Chapter 96: A Future, Brightly
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It was raining today. Not a hard torrent, but a gentle, damp drizzle from a pale gray sky. Light rain wasn’t the most thematic weather for a victory of sorts, but somewhat fitting for all those who lost someone dear today.

In a way, I’d set a claw on my most pressing goal: become accepted in society without having to hide what I am. I sure didn’t feel better for it. If anything, I felt worse. My mind replayed the last week over and over again. I couldn’t fault us for staying put instead of moving against Garvin sooner—we had the barest threads of suspicion and everything to lose. Still, I had a hard time pulling my mind from the past: just what could we have done to prevent tragedy?

Haze-like, I walked alongside Seyari to our new property in Lockmoth. What will we do with it?

My claws clacked on the bumpy paving stones with each footfall. Some of the few people who saw us startled. Whether it was rumor or the odd normalcy of my clothing (sans shoes) and gait—and the way I no doubt seemed absorbed in my melancholy—no one screamed. No one ran away either, at least no one that I saw with my limited attention. If they noticed Seyari’s silver hair and golden eyes, either my girlfriend’s angelic appearance dissuaded them from more extreme reactions, or they didn’t pay it any mind. I imagined it was difficult to stand out next to the more than two-meter-tall bright crimson demon.

My thoughts drifted to and fixated on the property. Something about the thought of settling down appealed to me. Not yet, though. Why?

I listed things off in my mind: I didn’t really have acceptance yet—more like forced tolerance. Mordwell, Finley, and whatever atrocities their cult was up to were still at large. And then there was Kartania.

Tania, my younger sister. She was… somewhere. I had to trust she was safe, and I did. The cold gaze she had shown me told me much about her resolve. Tania wouldn’t break—we both had demons (heh) to chase.

Seyari tugged on my hand and I stumbled a step, almost pulling her over.

“We’re here,” she said.

Oh. “Sorry—I’ve been doing this a lot lately.” I scratched at a horn. “Thinking too much, that is.” I looked at the heavy door in front of us. Up above loomed two more floors of shuttered windows with empty planter boxes. A head-high stone fence to one side suggested a garden out back.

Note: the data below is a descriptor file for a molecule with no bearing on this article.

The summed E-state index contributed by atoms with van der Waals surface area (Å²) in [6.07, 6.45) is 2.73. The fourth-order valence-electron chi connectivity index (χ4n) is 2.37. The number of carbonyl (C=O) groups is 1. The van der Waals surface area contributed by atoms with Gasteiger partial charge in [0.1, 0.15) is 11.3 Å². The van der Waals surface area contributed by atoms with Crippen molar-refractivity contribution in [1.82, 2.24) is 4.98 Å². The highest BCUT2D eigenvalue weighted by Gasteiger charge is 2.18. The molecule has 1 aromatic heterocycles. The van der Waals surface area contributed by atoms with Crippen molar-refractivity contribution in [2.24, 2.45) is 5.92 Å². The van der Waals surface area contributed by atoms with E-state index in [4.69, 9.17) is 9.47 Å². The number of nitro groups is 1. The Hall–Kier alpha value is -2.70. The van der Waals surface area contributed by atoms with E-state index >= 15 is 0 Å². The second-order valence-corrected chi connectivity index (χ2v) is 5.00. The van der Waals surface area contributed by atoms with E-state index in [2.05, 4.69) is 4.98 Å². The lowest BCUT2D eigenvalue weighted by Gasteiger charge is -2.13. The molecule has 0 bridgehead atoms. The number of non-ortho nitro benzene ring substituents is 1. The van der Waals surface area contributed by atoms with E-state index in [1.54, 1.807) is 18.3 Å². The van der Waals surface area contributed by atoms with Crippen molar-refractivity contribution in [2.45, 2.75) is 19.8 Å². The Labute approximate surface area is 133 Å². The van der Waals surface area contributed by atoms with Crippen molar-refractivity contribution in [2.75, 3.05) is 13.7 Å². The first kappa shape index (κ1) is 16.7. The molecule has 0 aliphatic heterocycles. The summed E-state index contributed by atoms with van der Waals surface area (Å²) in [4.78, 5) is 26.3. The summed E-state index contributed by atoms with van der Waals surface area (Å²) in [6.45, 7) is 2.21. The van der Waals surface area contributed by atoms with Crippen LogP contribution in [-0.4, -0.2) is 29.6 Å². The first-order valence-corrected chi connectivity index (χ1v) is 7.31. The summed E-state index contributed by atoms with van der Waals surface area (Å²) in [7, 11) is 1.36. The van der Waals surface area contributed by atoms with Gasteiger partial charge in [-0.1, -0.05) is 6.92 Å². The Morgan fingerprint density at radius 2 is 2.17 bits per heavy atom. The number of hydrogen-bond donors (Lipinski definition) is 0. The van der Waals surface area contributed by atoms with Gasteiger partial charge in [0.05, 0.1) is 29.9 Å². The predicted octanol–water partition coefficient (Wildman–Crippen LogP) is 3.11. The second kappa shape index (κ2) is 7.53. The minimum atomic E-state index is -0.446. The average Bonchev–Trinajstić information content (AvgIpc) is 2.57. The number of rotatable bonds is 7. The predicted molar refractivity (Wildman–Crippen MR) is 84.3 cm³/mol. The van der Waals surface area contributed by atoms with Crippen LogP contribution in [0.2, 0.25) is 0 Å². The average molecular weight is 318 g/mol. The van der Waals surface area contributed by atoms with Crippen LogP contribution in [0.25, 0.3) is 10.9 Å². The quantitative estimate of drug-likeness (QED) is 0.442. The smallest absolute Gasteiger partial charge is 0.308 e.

Seyari gazed at me for a few moments before she shook her head and smiled tiredly. “No. Next time it’s my turn, and you pull me along the street instead.”

“Sure.” I smiled back, fighting my way out of the mood I’d fallen into. One clawed hand fished around in the pocket of my hastily improvised tunic and pulled out the key. I unlocked the door and held it open for Seyari. The inside of the old home smelled damp and dusty.

With a fake sigh, she strode in ahead of me and I followed her in, ducking slightly and closing the door with my tail. There were a few pieces of old furniture, some covered in sheets, in the sitting room we could see to the side. Quietly, we checked all the rooms while I stayed drawn into my thoughts. I imagined Seyari was likewise drawn into her own. Dimly, I recognized the value of this gift I’d been given. The place I now owned was, in reality, a small mansion. The servant’s quarters attested to that, as did the overlarge size. I found myself equal parts impressed and put off.

I wondered why Lord Phelian hadn’t seen me personally to bestow such value. But it was probably the same reason I didn’t get any petty titles or favors from him: I was a demon. He was taking a risk by associating with me at all. And at the end of the day, what I’d been given was something he could write off as a necessary, impersonal gift if I were to turn coat against him, his city, or Ordia at large. Frustrating, but I’d do the same in his position.

That last thought struck me. Since when did I think like that? Perhaps I was wearing more of the mantle of a sovereign demon than I had thought.

The two of us moved to the top floor. Only one bedroom had a bed in it—a four-poster monstrosity lacking a mattress. I pulled the shutters open and sat down on the bed, looking through the dirty window and out over the rooftops of Lockmoth. The sea was hidden by mist, but I could see the edge of the crater where I’d fought the demon. That monstrosity had been a reaver—it had to have been. Its aura had made sense for that sort of being: a bunch of immiscible dots angrily pushing at each other.